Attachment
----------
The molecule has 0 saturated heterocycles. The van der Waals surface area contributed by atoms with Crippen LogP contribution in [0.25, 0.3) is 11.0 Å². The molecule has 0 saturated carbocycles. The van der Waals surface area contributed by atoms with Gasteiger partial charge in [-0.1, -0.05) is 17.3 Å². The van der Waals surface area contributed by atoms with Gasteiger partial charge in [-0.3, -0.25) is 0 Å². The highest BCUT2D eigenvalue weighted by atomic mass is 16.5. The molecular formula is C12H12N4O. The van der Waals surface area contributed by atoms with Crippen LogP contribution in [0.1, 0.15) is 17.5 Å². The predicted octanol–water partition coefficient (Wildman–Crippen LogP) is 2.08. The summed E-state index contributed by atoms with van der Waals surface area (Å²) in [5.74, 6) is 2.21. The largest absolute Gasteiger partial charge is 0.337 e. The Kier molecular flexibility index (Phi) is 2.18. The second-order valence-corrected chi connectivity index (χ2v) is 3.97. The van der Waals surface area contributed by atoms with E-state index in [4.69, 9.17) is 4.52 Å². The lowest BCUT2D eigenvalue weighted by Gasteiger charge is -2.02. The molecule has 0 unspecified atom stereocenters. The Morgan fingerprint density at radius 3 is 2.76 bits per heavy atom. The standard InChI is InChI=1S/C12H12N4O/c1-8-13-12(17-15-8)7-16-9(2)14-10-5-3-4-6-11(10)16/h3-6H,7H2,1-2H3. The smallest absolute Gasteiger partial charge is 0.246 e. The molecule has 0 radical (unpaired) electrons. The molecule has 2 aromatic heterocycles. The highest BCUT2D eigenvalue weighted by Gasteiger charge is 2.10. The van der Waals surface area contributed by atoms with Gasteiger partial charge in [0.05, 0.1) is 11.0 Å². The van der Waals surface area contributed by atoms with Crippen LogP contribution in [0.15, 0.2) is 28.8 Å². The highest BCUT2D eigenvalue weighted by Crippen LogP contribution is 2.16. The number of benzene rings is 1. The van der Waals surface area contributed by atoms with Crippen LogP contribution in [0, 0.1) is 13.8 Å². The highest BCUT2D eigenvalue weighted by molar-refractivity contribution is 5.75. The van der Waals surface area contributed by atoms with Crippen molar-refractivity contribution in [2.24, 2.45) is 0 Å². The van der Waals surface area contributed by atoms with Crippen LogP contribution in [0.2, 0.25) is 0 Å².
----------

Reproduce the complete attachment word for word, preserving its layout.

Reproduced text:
The molecule has 0 saturated heterocycles. The van der Waals surface area contributed by atoms with Crippen LogP contribution in [0.25, 0.3) is 11.0 Å². The molecule has 0 saturated carbocycles. The van der Waals surface area contributed by atoms with Gasteiger partial charge in [-0.1, -0.05) is 17.3 Å². The van der Waals surface area contributed by atoms with Gasteiger partial charge in [-0.3, -0.25) is 0 Å². The highest BCUT2D eigenvalue weighted by atomic mass is 16.5. The molecular formula is C12H12N4O. The van der Waals surface area contributed by atoms with Crippen LogP contribution in [0.1, 0.15) is 17.5 Å². The predicted octanol–water partition coefficient (Wildman–Crippen LogP) is 2.08. The summed E-state index contributed by atoms with van der Waals surface area (Å²) in [5.74, 6) is 2.21. The largest absolute Gasteiger partial charge is 0.337 e. The Kier molecular flexibility index (Phi) is 2.18. The second-order valence-corrected chi connectivity index (χ2v) is 3.97. The van der Waals surface area contributed by atoms with E-state index in [4.69, 9.17) is 4.52 Å². The lowest BCUT2D eigenvalue weighted by Gasteiger charge is -2.02. The molecule has 0 unspecified atom stereocenters. The Morgan fingerprint density at radius 3 is 2.76 bits per heavy atom. The standard InChI is InChI=1S/C12H12N4O/c1-8-13-12(17-15-8)7-16-9(2)14-10-5-3-4-6-11(10)16/h3-6H,7H2,1-2H3. The smallest absolute Gasteiger partial charge is 0.246 e. The molecule has 0 radical (unpaired) electrons. The molecule has 2 aromatic heterocycles. The highest BCUT2D eigenvalue weighted by Gasteiger charge is 2.10. The van der Waals surface area contributed by atoms with Gasteiger partial charge in [0.05, 0.1) is 11.0 Å². The van der Waals surface area contributed by atoms with Crippen LogP contribution in [0.15, 0.2) is 28.8 Å². The highest BCUT2D eigenvalue weighted by Crippen LogP contribution is 2.16. The number of benzene rings is 1. The van der Waals surface area contributed by atoms with Crippen LogP contribution in [0, 0.1) is 13.8 Å². The highest BCUT2D eigenvalue weighted by molar-refractivity contribution is 5.75. The van der Waals surface area contributed by atoms with Crippen molar-refractivity contribution in [2.24, 2.45) is 0 Å². The van der Waals surface area contributed by atoms with Crippen LogP contribution in [0.2, 0.25) is 0 Å².